This is the fourth in a series of blog postings where I take a look at a prospect in the Brewers’ minor league system.
- Is a third baseman who can play second base in a pinch
- Is 5’11″, 200 pounds
- Bats left-handed, throws right-handed
- Was born on 11/2/86 in Comox, BC, Canada
- Was drafted in the 25th round of the 2005 draft out of Cypress College in CA; signed as a draft-and-follow on May 30th, 2006
- Career minor league slash: .291/.373/.458 over 2532 plate appearances
- True fact: Has never walked on water, but he does shoot at things in the air
Much blog ink has been spilled over Taylor Green this year, including my own piece on the Brewers’ third base situation back in June. Green is something of an internet darling, revered by box score readers, but reviled by beat writers (well, not personally) who have been asked about him persistently since Casey McGehee reached the depths of his slump this summer.
The online praise that has been heaped on Green this year has been bestowed upon him for a reason. Green put up the 6th-highest OPS in all of AAA this year amongst qualified batters, finishing with an impressive 997 OPS in Nashville. Yes, the Pacific Coast League is one of the most extreme hitters leagues in the minors, so some have argued that his 997 mark is artificially inflated. I have two counterpoints to that argument, though. Even if the number is inflated, it’s still the 6th best in the Pacific Coast League, so it’s impressive relative to league strength. And it’s actually even more impressive than that, because Greer Stadium in Nashville is one of the more pitcher-friendly parks in the minor leagues (not just the PCL). Green put up a 919 OPS at Greer, which is really quite impressive.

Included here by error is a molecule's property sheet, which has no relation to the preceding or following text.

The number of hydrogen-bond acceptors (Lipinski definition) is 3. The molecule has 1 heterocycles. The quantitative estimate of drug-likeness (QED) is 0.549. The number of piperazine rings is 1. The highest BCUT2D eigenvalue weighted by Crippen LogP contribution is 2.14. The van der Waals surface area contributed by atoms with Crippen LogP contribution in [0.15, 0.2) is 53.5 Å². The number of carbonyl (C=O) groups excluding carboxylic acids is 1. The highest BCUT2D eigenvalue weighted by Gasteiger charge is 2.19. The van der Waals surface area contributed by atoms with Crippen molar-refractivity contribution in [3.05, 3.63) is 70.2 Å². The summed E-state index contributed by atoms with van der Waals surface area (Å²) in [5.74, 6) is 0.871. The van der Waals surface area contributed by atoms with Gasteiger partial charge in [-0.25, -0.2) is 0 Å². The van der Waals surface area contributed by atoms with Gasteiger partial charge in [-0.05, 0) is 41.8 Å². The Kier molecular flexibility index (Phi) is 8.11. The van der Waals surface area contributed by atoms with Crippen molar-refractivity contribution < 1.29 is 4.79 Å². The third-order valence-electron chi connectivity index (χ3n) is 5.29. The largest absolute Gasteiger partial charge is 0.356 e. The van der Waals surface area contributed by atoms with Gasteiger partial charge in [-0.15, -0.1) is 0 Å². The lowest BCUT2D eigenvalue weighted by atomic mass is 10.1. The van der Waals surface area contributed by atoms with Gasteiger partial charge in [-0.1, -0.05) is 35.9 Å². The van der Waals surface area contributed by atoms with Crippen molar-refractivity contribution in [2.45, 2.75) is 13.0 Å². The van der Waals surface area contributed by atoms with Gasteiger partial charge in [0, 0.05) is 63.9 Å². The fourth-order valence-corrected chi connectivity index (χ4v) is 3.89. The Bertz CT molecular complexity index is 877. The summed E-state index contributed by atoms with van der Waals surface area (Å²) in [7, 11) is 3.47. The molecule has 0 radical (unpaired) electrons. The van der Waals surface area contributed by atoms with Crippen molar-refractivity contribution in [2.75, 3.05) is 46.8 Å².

You can get a detailed history on Green if you read my story on him linked above, but here’s the short of it: he was drafted by the Brewers in 2005 out of a California community college, and signed as a draft-and-follow the following May. (The draft-and-follow process is now defunct.)
He played second base in college and in his first pro exposure in Helena. At the end of 2007 spring training, the Brewers’ class-A affiliate in West Virginia needed someone to play third base, and Green was approached about switching positions so he could fill in there and get some playing time. He took to third, but took even more to hitting and mashed his way through 2007 and 2008 (and was almost traded in the CC Sabathia deal) before breaking his wrist at the end of that season. He didn’t regain all of his strength until this year, and his star had faded quite a bit.
Now that his star is shining again, what tools make Taylor Green a good prospect? To answer that question, you have to start with what he’s not.
- Taylor Green is not a physical specimen – he’s a little short and a bit thick in the lower half.
- Taylor Green does not have world-class bat speed – he hits well because he understands the strike zone and what not to swing at.
- Taylor Green does not possess mammoth power or power potential – he’s what I would call a “strong gap” hitter, somewhat akin to the power range of Jeff Cirillo.